My irritation was set on simmer, ready to boil over with the slightest increase of heat. I didn’t want to feel it, but it was there, sizzling.
I hated how my speech dripped with annoyance at the smallest request from my kids and how my compassion had dissolved and transformed into a thick substance of indifference.
My heart was ugly, and I could see it, but I couldn’t change it.
Peace felt attainable in the correction of my circumstances, but doing all of the right things failed to provide any lasting result. The yield of momentary comfort did nothing to extinguish the simmering boil that threatened to bubble over in a hot mess at any given moment.
My heart burned, unsatisfied, and troubled.
I knew that I needed Jesus, but I settled to believe that acknowledging I needed Him was enough. Instead of allowing His presence to align my heart, I tried to align it myself, and I knew it.
Self-reliance; the fuel of my sinful nature. Always there, coiled, and inviting a comfortable narrative when the pressure is on. No matter how many times I get burned, I’m still strangely drawn to its familiar warmth. No matter how much I hate its effects, I never hate its course.
The boiling pot started to hiss, and the contents threatened to spill over; I could feel my self-reliant heart being pressed. Instinctively, I acknowledged my sin and lifted the pot from the heat to alleviate the pressure, only to settle it right back into the comfortable warmth of my efforts.
Over and over, I believed I was dealing with my sin by turning to Jesus when I was actually avoiding Him by being good.
Like a child trying to remedy their own mistake by being quick to throw out the word “sorry” because it’s the right thing to do, I was recognized my sin but wasn’t actually repentant about it. And my own deceit only fueled the simmering roll of self-sufficiency.
I sat down and opened my journal. For days I’d been asking God to break my heart for what breaks His, and when I saw that prayer scribbled in the last entry, I wanted to flip it shut and resolve to believe my intention referred only to the hurting, the lost, and the marginalized. But recognizing the root underneath all of those layers and realizing I was more willing to break over the effects than I was about being broken over the cause, I remembered the sum of what breaks God’s heart is sin.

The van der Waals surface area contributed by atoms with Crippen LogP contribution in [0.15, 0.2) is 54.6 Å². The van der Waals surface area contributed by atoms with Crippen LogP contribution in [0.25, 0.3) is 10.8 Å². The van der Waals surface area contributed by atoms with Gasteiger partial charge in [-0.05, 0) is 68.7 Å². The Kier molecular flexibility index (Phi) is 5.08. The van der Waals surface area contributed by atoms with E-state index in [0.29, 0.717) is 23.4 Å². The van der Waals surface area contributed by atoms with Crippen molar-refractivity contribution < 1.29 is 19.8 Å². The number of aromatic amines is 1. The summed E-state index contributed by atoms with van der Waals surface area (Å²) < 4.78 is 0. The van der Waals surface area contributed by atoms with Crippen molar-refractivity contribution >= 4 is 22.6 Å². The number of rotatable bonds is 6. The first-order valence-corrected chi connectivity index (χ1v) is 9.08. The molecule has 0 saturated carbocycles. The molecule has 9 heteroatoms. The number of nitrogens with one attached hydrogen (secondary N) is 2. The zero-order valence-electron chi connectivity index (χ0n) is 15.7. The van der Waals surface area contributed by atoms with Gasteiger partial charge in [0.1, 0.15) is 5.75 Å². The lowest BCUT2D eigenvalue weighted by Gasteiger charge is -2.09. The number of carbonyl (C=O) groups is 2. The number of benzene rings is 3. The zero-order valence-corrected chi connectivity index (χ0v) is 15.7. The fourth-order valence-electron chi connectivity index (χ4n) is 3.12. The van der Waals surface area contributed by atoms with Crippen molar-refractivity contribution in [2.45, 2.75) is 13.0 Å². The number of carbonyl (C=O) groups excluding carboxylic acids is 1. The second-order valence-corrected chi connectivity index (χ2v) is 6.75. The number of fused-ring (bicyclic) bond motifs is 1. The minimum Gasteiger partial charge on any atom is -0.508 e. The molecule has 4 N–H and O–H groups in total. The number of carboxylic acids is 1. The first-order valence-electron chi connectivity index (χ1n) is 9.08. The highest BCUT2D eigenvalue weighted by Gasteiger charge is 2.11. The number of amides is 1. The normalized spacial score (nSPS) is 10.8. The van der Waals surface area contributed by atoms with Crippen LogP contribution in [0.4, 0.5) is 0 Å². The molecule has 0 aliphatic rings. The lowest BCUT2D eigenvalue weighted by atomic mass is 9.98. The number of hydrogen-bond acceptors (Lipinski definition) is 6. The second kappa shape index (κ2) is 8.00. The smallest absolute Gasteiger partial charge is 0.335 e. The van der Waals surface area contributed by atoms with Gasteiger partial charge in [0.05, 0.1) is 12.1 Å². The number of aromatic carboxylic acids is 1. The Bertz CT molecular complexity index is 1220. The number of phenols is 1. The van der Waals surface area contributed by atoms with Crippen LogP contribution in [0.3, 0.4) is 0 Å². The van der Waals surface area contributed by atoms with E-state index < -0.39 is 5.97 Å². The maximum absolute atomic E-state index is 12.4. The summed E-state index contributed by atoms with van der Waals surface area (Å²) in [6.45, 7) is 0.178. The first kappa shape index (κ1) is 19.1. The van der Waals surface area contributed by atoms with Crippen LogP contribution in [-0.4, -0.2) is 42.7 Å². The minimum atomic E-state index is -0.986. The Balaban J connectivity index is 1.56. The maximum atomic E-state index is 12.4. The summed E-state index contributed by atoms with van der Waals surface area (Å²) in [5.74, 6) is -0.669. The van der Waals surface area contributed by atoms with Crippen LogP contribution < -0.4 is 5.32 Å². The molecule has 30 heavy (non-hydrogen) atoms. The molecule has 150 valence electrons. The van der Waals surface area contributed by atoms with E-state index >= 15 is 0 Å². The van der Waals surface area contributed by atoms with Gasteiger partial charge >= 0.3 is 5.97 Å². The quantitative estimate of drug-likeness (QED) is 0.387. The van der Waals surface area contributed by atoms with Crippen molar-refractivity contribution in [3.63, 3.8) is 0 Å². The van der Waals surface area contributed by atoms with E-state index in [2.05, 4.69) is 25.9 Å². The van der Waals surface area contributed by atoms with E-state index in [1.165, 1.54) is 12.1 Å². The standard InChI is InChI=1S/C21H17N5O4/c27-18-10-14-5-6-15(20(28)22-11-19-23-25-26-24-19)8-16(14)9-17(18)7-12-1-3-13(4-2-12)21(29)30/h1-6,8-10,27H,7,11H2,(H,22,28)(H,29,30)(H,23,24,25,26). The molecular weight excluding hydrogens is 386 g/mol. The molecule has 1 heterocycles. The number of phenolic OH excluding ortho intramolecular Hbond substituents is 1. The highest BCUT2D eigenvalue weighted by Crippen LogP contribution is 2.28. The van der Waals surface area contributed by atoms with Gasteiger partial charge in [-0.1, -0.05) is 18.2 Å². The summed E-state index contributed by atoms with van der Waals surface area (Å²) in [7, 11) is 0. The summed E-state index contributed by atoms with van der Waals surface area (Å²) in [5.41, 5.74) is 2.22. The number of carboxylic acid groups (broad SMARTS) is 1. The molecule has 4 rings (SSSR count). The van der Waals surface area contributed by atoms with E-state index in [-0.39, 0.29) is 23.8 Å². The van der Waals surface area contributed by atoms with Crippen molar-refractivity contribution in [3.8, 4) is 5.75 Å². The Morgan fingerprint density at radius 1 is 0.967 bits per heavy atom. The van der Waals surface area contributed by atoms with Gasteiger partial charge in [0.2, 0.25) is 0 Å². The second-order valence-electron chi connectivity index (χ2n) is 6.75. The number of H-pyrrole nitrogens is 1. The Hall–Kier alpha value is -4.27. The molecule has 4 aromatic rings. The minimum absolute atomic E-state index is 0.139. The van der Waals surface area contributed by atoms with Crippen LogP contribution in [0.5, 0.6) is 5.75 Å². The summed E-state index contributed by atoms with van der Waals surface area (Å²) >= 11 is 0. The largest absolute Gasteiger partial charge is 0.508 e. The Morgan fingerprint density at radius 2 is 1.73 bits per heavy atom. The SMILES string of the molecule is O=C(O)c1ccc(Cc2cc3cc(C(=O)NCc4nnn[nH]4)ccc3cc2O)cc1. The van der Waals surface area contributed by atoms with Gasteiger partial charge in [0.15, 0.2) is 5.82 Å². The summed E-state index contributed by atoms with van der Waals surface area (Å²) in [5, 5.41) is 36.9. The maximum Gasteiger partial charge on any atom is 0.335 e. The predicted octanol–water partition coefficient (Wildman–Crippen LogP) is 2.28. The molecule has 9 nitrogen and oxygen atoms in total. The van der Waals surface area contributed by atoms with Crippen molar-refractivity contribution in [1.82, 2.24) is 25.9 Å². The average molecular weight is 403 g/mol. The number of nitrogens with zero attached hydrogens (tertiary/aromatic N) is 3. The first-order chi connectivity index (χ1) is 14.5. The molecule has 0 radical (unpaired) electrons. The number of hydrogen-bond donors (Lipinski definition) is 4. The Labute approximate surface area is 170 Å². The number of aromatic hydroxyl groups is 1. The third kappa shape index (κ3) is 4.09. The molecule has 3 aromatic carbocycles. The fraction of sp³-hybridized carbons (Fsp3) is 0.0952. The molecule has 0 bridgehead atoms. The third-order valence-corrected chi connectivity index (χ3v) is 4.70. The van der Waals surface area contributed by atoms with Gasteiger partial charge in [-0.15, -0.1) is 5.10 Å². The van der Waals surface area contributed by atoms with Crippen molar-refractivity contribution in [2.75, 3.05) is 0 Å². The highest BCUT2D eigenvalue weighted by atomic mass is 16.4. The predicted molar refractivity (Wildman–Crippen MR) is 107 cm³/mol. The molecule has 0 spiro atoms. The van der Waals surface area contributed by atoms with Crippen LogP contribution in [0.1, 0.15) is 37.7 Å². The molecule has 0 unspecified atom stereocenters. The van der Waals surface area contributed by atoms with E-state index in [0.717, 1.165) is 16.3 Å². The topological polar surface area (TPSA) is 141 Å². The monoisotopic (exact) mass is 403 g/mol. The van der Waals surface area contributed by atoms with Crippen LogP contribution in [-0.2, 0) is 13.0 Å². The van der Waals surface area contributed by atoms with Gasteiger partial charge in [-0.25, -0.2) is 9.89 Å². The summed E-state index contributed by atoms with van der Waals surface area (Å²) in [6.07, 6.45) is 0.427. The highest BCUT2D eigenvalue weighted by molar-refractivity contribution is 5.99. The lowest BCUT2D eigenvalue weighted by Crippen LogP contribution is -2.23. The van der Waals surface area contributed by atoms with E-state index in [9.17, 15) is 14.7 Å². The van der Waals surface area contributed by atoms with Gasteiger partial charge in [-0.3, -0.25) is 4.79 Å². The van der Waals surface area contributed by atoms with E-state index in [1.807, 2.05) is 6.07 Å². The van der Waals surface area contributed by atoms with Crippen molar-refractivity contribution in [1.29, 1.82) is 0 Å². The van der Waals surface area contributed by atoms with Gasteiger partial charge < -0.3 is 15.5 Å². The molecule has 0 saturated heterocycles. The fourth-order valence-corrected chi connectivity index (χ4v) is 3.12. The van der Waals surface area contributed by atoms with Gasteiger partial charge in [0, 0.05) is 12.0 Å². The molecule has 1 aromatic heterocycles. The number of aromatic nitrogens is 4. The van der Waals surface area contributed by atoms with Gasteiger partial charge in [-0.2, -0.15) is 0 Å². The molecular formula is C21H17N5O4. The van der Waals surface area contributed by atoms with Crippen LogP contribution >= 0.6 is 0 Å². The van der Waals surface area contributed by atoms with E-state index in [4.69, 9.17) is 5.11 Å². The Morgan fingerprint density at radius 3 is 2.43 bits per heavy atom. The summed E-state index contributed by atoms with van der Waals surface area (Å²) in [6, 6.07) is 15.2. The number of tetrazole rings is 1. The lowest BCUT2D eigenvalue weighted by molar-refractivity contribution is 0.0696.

I had asked God to break my heart like His and was willing to hate the sin of this world, but I didn’t want to hate my own. The wrestle to confess my unwilling heart on the matter only proved my resistance, and instead of falling to my knees, the temptation to settle back in simple acknowledgment burned with comfort.
My own self-reliance at work in its finest. An always simmering pot in the middle of the mundane.
It broke God’s heart, and He wanted it to break mine too.
Keeping the journal open, I started a new entry: God, break my heart to hate my sin...because I don’t.
As I penned the words, my heart softened. When I re-read the sentence, my heart finally broke. Oh, how vast is my sin. I need Him more than I even know.
In the simple confession that I wasn’t broken over my own sin, God’s gift of true repentance penetrated my heart and extinguished the burning flame of my self-reliance. Like a boiling pot being pulled from a hot burner, I recognized my need for Him as I woke to the depth of my sin. As the simmering lost its fuel, my heart calmed from the roar of my efforts and settled in the sufficiency of His saving grace. And as the water stilled, my soul lulled with peace as He aligned my heart with His.
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